Well, it’s a clear sign of Poehling’s greatest skill—his hockey sense—that he has played exceptionally well on the wing since return from Laval four games ago. He’s looked so good at the position that Julien was asked on Thursday morning if that’s where he belongs.
“I’m not going to write off the fact that he can’t play centre,” Julien said. “But it’s nice to see those guys being able to be versatile because you need that. If something happens at centre and I need somebody, I know he can play there. There’s a lot of other guys, too, on our team, whether it’s (Jordan) Weal and that, we have a lot of guys who can play that position. But it’s not a bad thing for him to be able to play there right now.
“Maybe a little less responsibilities down low, although he’s been good at it. It just gives him an opportunity to play more energetic (and) forecheck. Instead of coming from low in your end, he’s up a little higher so his forecheck is valuable. He’s a big body, which we can certainly use, and he’s physical on the forecheck and also a big body going to the front of the net. So that’s been a good asset for us.”
Poehling was a good asset against Calgary.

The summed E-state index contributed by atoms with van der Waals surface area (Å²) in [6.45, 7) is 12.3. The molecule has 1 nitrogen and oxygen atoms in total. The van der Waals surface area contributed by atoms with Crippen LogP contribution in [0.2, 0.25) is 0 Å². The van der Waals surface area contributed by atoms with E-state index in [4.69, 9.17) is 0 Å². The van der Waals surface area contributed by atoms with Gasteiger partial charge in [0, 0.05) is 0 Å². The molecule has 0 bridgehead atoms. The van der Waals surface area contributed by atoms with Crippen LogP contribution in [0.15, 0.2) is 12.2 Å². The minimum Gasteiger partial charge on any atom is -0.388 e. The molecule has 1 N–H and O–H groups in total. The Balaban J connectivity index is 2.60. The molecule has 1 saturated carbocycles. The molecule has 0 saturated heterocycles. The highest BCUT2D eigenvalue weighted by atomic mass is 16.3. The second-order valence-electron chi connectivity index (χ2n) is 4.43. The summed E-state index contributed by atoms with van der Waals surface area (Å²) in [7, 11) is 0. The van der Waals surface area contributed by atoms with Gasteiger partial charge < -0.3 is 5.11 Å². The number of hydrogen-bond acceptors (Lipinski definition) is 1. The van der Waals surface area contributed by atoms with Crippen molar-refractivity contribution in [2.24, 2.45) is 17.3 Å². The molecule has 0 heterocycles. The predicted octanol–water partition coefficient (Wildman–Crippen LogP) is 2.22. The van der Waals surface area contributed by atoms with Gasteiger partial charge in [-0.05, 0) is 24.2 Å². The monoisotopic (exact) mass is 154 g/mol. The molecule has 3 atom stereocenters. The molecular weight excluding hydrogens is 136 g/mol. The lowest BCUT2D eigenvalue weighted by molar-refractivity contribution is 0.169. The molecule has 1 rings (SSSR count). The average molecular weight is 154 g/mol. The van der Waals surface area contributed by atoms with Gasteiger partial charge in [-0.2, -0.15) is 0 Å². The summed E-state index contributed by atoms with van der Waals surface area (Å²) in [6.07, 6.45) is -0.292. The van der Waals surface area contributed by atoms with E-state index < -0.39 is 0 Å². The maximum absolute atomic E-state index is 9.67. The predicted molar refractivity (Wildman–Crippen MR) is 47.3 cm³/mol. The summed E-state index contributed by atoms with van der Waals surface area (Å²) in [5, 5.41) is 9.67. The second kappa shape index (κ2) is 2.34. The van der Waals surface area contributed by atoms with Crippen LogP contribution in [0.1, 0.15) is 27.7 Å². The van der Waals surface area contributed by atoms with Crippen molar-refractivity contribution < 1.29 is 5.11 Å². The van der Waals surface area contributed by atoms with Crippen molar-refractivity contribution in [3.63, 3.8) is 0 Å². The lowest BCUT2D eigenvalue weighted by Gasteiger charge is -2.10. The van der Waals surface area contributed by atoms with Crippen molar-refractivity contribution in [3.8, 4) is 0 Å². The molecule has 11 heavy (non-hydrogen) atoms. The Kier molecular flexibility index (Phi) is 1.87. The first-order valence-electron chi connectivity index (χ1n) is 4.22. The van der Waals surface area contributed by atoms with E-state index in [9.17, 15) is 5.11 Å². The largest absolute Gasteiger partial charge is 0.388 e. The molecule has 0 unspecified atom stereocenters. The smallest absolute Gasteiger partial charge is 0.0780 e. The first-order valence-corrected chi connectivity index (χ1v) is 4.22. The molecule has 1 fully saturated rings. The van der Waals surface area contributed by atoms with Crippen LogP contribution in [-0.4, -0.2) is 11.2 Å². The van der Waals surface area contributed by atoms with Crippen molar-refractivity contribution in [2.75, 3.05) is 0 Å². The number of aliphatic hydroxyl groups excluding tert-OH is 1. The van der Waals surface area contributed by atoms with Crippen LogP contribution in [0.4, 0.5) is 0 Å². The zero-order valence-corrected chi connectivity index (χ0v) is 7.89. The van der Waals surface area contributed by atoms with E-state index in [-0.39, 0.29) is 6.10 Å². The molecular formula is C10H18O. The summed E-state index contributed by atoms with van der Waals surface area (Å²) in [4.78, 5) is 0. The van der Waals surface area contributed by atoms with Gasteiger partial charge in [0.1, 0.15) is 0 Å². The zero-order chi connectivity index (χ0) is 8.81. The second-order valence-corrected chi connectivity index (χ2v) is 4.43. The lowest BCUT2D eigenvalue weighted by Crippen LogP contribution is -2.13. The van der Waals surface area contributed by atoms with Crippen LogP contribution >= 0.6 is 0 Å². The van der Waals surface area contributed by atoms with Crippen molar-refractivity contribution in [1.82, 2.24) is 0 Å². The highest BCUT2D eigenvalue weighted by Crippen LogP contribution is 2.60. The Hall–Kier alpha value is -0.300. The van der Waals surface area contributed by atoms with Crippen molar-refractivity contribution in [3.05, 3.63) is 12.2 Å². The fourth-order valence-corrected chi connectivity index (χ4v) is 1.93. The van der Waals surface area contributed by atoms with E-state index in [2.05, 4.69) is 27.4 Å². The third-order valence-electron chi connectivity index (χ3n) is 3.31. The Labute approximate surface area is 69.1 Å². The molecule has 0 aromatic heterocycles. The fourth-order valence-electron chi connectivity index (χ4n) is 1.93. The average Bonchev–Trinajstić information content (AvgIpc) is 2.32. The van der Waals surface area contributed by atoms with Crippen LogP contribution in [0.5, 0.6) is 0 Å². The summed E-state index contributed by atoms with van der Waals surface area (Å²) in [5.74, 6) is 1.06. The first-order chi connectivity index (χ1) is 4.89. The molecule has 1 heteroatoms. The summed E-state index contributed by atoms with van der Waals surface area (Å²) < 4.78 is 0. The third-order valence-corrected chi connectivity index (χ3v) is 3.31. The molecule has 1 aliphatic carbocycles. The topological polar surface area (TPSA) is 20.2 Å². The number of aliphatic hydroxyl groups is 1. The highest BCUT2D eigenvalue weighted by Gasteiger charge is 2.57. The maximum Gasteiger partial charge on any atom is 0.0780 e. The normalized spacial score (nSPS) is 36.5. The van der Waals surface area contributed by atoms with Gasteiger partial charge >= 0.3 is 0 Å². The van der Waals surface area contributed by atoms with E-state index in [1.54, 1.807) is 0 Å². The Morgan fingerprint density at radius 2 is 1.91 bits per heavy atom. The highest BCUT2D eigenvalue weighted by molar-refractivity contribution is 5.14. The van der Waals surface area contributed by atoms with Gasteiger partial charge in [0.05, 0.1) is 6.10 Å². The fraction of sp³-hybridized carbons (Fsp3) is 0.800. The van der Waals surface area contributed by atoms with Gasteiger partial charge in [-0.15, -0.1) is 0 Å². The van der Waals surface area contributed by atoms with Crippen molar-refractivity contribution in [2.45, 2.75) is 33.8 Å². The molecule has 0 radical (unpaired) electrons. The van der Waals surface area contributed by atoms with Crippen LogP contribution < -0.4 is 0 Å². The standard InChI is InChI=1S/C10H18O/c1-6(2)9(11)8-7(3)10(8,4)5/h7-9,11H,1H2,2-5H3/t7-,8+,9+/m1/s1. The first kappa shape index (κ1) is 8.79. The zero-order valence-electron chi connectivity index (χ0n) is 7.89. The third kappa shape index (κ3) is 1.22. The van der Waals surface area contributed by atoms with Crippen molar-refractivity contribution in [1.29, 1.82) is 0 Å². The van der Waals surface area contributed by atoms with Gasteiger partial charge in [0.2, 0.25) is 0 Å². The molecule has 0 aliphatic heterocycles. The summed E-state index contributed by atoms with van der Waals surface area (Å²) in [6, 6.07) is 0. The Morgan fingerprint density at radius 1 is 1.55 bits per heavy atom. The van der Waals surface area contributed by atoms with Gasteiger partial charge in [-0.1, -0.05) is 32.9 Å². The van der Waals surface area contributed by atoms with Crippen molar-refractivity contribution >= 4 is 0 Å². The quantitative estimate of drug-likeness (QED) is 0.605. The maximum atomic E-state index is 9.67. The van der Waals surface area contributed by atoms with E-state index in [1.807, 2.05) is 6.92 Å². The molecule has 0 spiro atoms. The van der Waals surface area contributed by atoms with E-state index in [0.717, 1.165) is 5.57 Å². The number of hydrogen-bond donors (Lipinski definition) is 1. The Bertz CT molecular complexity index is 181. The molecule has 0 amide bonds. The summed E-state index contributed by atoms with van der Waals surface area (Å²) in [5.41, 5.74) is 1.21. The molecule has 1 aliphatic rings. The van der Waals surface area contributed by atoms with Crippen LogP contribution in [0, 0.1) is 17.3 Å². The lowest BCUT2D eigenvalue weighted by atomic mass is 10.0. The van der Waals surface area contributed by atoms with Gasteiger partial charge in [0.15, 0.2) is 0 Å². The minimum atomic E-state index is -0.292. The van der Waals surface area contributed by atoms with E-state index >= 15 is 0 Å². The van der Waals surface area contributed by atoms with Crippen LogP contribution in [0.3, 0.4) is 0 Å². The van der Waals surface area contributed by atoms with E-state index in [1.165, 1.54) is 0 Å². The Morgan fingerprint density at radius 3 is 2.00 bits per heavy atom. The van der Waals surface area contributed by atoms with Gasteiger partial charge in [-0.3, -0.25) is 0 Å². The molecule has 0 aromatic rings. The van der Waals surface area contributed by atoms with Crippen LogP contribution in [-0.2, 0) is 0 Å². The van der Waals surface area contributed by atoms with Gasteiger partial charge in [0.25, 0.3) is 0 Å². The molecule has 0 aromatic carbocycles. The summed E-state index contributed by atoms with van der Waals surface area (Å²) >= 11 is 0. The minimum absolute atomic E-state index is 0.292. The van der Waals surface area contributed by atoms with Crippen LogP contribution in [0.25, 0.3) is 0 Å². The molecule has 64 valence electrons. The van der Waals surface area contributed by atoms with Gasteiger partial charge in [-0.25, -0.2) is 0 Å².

• The game-winner off Max Domi’s stick was his seventh goal of the season, his first in 12 games and just his third goal in his last 22. Meanwhile, it was his 23rd point in his 35th game, which isn’t quite as disappointing as some have made it out to be.
Granted, Domi’s on pace for only 54 points after registering a career-high 72 a season ago. But it’s fair to say the 25-year-old misses Jonathan Drouin (injured on Nov. 15 and expected to be out until at least mid-January) more than just about anyone else on the Canadiens.
The Canadiens travel to Edmonton, where they’ll take on the Oilers on Saturday. They’ll be rested, but the Oilers will play against the Pittsburgh Penguins at 9 p.m. ET on Friday before playing at 7 p.m. ET on Saturday against Montreal.
Berrettini ends Murray’s comeback at Queen’s
The 34-year-old two-time Wimbledon champion, playing in his first singles tournament on grass for three years, could not handle the ferocious pace of Berrettini as he slid to defeat.
Murray eased past Benoit Paire in his opening match on Tuesday but world number nine Berrettini was too big a step up.
Berrettini’s huge first serve and forehand did most of the damage but the Italian also showed plenty of silky touch on the slick lawns to register his first career win over Murray.
Berrettini, 25, finished the match off with a powerful hold of serve, banging down four massive first serves before sealing victory with a clubbing forehand winner.
He faces British number one Dan Evans in the quarter-final after Evans beat Frenchman Adrian Mannarino.
Murray, a five-time winner of the traditional warm-up event but now ranked 124 after long battles with hip injuries including resurfacing surgery in 2019, has been handed a wildcard for the Wimbledon championships.
Apart from a slight groin niggle, Murray said he was reasonably happy with his condition, considering this was only his third Tour-level tournament of the year.